EngagementJewelry

The 7 Ring Settings You Should Know About!

When shopping for engagement rings, it’s easy to pay so much attention to the diamond that you forget about the other half of the ring – the ring setting! The ring setting is the part of the ring that the diamond rests in, and can be as important if not more important than the diamond itself. There are lots of styles to choose from, from the gaudy ornate to the sleek, simplistic designs. To get you familiar with the basics, though, here are the 7 most important ring settings to know about.

 

Prong

This is the classic, no-nonsense setting for engagement rings. In a prong setting, three or more prongs wrap around the sides of the diamond to keep it in place. This puts as much attention as possible on the gem! It’s also common to see as a part of other settings.

 

Bezel 

A bezel setting surrounds the diamond with a simple, smooth border of metal. This holds the gem tightly in place, making the bezel setting a great design choice for active wearers that don’t want the ring to snag or get in the way.

 

Halo

Another classic among ring settings, the halo setting is a lot like the bezel setting, but… flashier. The setting wraps all the way around the diamond (sometimes with prongs to hold it more tightly in place), and the metal border is totally encrusted with smaller gems. It may be harder to wear with an active lifestyle, but it sure does sparkle!

 

Tension

One of the more interesting settings, a tension setting holds the diamond between two metal bands on opposite sides of each other. This takes a step in a totally different direction than the other settings since most rings support the ring from below rather than from the sides. This setting offers a unique, stylish look to the ring – but make sure you have it made exactly to size, or you run the risk of the diamond falling out!

 

Pavé

If you thought that a halo setting was flashy, wait ’til you see this one. Based on the French word “pavé” (to pave), the pavé setting either partially or entirely encrusts the band of the ring with tiny jewels. This will definitely help draw attention to the ring and the main stone, but beware – maintenance for pavé-set rings, especially when the entire ring is encrusted, can be a pain.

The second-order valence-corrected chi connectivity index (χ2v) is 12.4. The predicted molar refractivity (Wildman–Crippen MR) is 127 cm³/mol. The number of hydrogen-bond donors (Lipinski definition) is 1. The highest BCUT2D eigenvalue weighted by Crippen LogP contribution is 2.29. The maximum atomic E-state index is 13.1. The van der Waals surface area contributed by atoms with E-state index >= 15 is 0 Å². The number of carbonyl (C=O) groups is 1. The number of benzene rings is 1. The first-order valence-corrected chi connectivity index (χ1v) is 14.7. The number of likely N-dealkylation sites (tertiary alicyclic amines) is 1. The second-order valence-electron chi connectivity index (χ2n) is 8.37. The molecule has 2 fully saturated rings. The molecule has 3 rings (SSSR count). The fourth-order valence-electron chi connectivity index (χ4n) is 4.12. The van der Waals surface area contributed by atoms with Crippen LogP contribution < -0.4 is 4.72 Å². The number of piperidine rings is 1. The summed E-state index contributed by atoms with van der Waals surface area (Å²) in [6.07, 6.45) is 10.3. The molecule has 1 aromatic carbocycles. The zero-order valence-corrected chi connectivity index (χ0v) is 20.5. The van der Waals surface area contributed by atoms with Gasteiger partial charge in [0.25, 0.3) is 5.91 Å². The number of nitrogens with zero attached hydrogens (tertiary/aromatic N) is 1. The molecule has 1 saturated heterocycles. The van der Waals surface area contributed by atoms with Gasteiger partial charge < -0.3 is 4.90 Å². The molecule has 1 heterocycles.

Three-Stone

Why have one main stone when you can have three? Adding two slightly smaller stones to the ring setting can be a fantastic compliment to your main gem without having to encrust it with lots of smaller ones, like with a halo or pavé setting. You can even mix and match the stone size, shape, and type, making this setting highly customizable and personal.

 

Shank (Split Shank)

A term you might not be familiar with in jewelry is the use of the word “shank” in connection to rings. The shank is the part of the band that actually goes around your finger. The shank setting (also called the split shank setting) is when the shank splits into two before it reaches the ring, meaning the gem is supported by four different bands coming in from two sides. This can really give the diamond a light, modern look, putting plenty of the attention on the main gem.

 

Now you’re set!

Now you know the seven most important ring settings you’ll see when you’re hunting for rings on the market. We hope this guide helps you in your hunt for the perfect ring! You might also want to check out our information on how to pick the right diamond for the ring you end up picking. Feel free to follow us on social media to stay up-to-date in the world of engagement rings and synthetic diamonds!